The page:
I don't see anything wrong with the cable you linked to, under the premise that it is 75ohm as they say. Price is amazing. I couldn't get anything at all for twice the price and if it is gold plated metal I'd have to go higher. I have heard lf cheap brands that have actually goldplated plastic in the contacts, but monoprice seems to have a good reputation on AVS, so I assume that's not the case.

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post #578 of 583 Old 01-26-2015, 12:15 PM - Thread Starter
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A serious brand is one who do what they say rather than mumbo jumbo. I use electrical installation wire for speakers, and for interconnects I use well terminated no-nonsense cables of proper specs. I don't regard Monster Cable serious, for instance. I've seen an autopsy of what's inside their boxes.
(I do own cable that has similar function in them, but that doesn't put a ridicolous price for a few added components).

I don't see anything wrong with the cable you linked to, under the premise that it is 75ohm as they say. Price is amazing. I couldn't get anything at all for twice the price and if it is gold plated metal I'd have to go higher. I have heard lf cheap brands that have actually goldplated plastic in the contacts, but monoprice seems to have a good reputation on AVS, so I assume that's not the case.
sounds like you are talking about "professional" grade. Again, I mean no offense to anyone but I would almost never do that.
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post #579 of 583 Old 01-26-2015, 01:47 PM
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No, just honest, technically sound and no snakeoil added.

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post #580 of 583 Old 01-27-2015, 03:50 AM - Thread Starter
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question : do more expensive projectors do something to eliminate / reduce the "window screen" effect?

I know that I sit entirely too close to my screen (I'm about 10' away from an 11' wide 1080p screen) but I love the ultra-wide field of view. There's something about watching a movie where your peripheral vision is more or less encapsulated by what's on the screen.

What I don't love is the chunkiness / window-screen look of the picture. But you don't notice that when you go to the theater and the effective resolution of their movies isn't that much better than 1080p is it?

So is it just my projector (BenQ 1070W)? Or is something else at play here?
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post #581 of 583 Old 01-28-2015, 12:09 AM
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I don't really know what you mean. Could it be the gitter between pixels you refer to? If you see that from where you sit, you either sit too close, the picture is blown up to big, the proj is unusually poor in this regard - or a combination of them all.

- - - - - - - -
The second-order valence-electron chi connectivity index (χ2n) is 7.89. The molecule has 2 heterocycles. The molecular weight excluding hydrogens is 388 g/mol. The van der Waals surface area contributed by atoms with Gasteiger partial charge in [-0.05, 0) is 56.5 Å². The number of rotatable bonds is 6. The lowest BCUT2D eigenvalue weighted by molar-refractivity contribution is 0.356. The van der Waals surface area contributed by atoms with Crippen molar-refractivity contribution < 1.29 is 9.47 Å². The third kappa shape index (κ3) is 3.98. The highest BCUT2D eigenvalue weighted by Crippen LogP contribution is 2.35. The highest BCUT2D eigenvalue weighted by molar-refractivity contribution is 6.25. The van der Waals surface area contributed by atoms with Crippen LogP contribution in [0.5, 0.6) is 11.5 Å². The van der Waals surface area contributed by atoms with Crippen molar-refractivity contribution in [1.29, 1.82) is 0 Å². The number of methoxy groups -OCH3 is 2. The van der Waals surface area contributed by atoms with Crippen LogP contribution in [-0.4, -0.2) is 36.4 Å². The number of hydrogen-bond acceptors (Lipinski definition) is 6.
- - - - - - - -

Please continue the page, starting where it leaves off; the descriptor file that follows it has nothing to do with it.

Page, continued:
Most cinemas here in Sweden use 1080p. Those that got upgraded typically for 3D HFR for the first Hobbit are 4K, but they are still a minority.

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post #582 of 583 Old 01-28-2015, 08:53 AM
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I'm pretty sure you're just running into the maximum capabilities of your projector. The imaging chip is a DLP DMD (digital micromirror device). It's an array of tiny mirrors that reflect light back toward the screen. The mirrors can't be absolutely next to each other as they have to move independently. The space between the mirrors leaves a grid pattern of black. The larger you expand the image optically, the larger the grid becomes.

Newer, fancier, and more expensive projectors do a better job of hiding that. You might try adjusting the focus as an experiment - the grid should fade, but you may hate the soft focus.
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post #583 of 583 Unread Today, 09:26 AM - Thread Starter
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I'm pretty sure you're just running into the maximum capabilities of your projector. The imaging chip is a DLP DMD (digital micromirror device). It's an array of tiny mirrors that reflect light back toward the screen. The mirrors can't be absolutely next to each other as they have to move independently. The space between the mirrors leaves a grid pattern of black. The larger you expand the image optically, the larger the grid becomes.

Newer, fancier, and more expensive projectors do a better job of hiding that. You might try adjusting the focus as an experiment - the grid should fade, but you may hate the soft focus.
that sounds right.